While most barns have common characteristics, each have their own unique history and story to tell. Most have only been part of family farms and have never witnessed great historical events but yet they epitomize the life that their owners chose to live and the local history they have witnessed. Today we profile one humble barn that found its way to “Hollywood.”

Located in the fertile Pleasant Valley in present-day Snyder County, Pennsylvania, was the barn belonging to Lawrence Gingrich. In 1766, when George Harrold was warranted it, the land was within the boundaries of Cumberland County. The tract of land that was eventually owned by the Gingrich family was, sold by Harrold to John Winkleblech in 1780 and now found itself within the confines of the newly-created Northumberland County. In 1813, Union County was formed and the land became part of that county! The barn itself was built in 1848 when Abraham Freed owned the land and the farm became known as the Freed Farm. In 1855, that land became part of Snyder County.

The Gingrich family had purchased the property in 1937. At 40 feet wide by 93 feet long it was one of the largest barns in the area and was a typical bank barn common amongst German and Swiss immigrants. It had a one story stone foundation with heavy white oak timber framework to create and support the shape of the barn with an earthen ramp leading to an upper level. Wooden pegs were used to secure the timber. When it was disassembled the barn had a metal roof though it would have had wooden shingles throughout much of its life. It was also painted red.

The barn was located off Pennsylvania Route 35 west of Freeburg and just north of the Flintstone Ridge which is still heavily timbered with white oak trees to this day. The Susquehecka Creek meanders through the area making for a picturesque landscape. Strip farming is used to minimize soil erosion on the gentle slope at the base of the ridge. In the past the farm yielded corn, oats, wheat and hay and was a cattle farm when the barn was disassembled.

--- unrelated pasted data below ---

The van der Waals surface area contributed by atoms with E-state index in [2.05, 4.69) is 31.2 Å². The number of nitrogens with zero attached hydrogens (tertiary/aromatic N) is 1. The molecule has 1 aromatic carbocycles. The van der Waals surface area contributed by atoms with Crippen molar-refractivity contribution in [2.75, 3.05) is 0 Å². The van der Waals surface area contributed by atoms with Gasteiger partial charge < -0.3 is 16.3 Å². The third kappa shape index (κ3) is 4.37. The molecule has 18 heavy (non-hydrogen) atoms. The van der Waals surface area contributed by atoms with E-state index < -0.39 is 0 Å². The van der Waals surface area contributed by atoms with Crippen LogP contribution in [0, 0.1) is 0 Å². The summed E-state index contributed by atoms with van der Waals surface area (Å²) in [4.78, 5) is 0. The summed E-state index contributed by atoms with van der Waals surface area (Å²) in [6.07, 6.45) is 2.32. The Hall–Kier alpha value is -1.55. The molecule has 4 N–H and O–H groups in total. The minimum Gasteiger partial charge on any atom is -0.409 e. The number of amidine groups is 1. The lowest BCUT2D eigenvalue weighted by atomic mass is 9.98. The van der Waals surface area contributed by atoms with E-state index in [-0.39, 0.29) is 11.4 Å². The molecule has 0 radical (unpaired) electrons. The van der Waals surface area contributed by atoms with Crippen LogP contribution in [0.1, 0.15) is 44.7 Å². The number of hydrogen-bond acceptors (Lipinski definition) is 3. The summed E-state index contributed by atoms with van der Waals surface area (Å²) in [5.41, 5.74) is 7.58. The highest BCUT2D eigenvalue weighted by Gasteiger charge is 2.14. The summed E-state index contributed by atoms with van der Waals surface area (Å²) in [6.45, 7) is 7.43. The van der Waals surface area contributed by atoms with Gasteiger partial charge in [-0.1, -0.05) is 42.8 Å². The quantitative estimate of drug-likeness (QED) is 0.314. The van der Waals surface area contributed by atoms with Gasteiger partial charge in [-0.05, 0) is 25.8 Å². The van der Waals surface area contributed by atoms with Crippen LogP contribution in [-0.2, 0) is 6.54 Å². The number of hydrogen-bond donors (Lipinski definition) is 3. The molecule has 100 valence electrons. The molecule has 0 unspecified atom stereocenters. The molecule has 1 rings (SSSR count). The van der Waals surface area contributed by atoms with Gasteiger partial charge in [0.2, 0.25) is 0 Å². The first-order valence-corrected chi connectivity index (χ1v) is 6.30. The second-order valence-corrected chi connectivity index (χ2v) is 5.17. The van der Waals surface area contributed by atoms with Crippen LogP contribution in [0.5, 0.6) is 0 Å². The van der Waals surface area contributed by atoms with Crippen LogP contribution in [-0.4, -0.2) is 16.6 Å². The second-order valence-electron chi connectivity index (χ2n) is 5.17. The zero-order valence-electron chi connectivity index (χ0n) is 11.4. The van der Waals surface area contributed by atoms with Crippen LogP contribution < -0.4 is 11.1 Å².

You see in the 1990s the barn had begun to sag and the family made the decision to disassemble it. In 1999 the barn was torn down and Aged Woods re-milled the white oak wood into plank flooring. The white oak timber from Central Pennsylvania that it was made from was and still is considered to be some of the finest hardwood available. That flooring was installed in the Sherwood Country Club home of the late actor Robert Urich in Thousand Oaks, California.

Urich starred in such notable television roles as Jim Street in S.W.A.T. and Dan Tanna in Vega$ and in films like Magnum Force and The Ice Pirates. He had attended Florida State University on a football scholarship and earned a masters degree in broadcast communications from Michigan State University. He worked as a salesman and a weatherman in Chicago while also acting on the stage. He decided to become an actor full-time after appearing in a production of The Rainmaker with fellow FSU football player and alumnus Burt Reynolds in 1972. He was diagnosed with the rare cancer synovial sarcoma in 1996 and successfully fought it, being declared cancer free in 1998. The cancer returned in 2001 and he died in 2002 at 55. His work lives on as the Robert and Heather Urich Fund for Sarcoma Research and he has a star on the Hollywood Walk of Fame at 7083 Hollywood Blvd.